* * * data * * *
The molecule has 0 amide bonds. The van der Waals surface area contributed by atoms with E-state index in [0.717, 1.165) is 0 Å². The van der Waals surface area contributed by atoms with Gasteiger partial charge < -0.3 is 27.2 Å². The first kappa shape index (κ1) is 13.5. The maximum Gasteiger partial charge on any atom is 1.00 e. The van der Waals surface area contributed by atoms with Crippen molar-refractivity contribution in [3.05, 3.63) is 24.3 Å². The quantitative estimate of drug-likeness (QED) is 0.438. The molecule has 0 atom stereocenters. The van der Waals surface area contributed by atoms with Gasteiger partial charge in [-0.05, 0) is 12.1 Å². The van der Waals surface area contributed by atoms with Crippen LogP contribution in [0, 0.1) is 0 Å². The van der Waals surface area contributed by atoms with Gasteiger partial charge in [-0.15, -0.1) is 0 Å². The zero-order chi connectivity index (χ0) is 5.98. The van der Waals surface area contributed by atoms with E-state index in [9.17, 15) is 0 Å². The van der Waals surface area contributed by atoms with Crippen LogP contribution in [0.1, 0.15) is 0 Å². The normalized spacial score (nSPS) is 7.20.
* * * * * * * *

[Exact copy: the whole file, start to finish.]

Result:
The molecule has 0 amide bonds. The van der Waals surface area contributed by atoms with E-state index in [0.717, 1.165) is 0 Å². The van der Waals surface area contributed by atoms with Gasteiger partial charge < -0.3 is 27.2 Å². The first kappa shape index (κ1) is 13.5. The maximum Gasteiger partial charge on any atom is 1.00 e. The van der Waals surface area contributed by atoms with Crippen molar-refractivity contribution in [3.05, 3.63) is 24.3 Å². The quantitative estimate of drug-likeness (QED) is 0.438. The molecule has 0 atom stereocenters. The van der Waals surface area contributed by atoms with Gasteiger partial charge in [-0.05, 0) is 12.1 Å². The van der Waals surface area contributed by atoms with Crippen LogP contribution in [0, 0.1) is 0 Å². The van der Waals surface area contributed by atoms with Gasteiger partial charge in [-0.15, -0.1) is 0 Å². The zero-order chi connectivity index (χ0) is 5.98. The van der Waals surface area contributed by atoms with E-state index in [9.17, 15) is 0 Å². The van der Waals surface area contributed by atoms with Crippen LogP contribution in [0.1, 0.15) is 0 Å². The normalized spacial score (nSPS) is 7.20.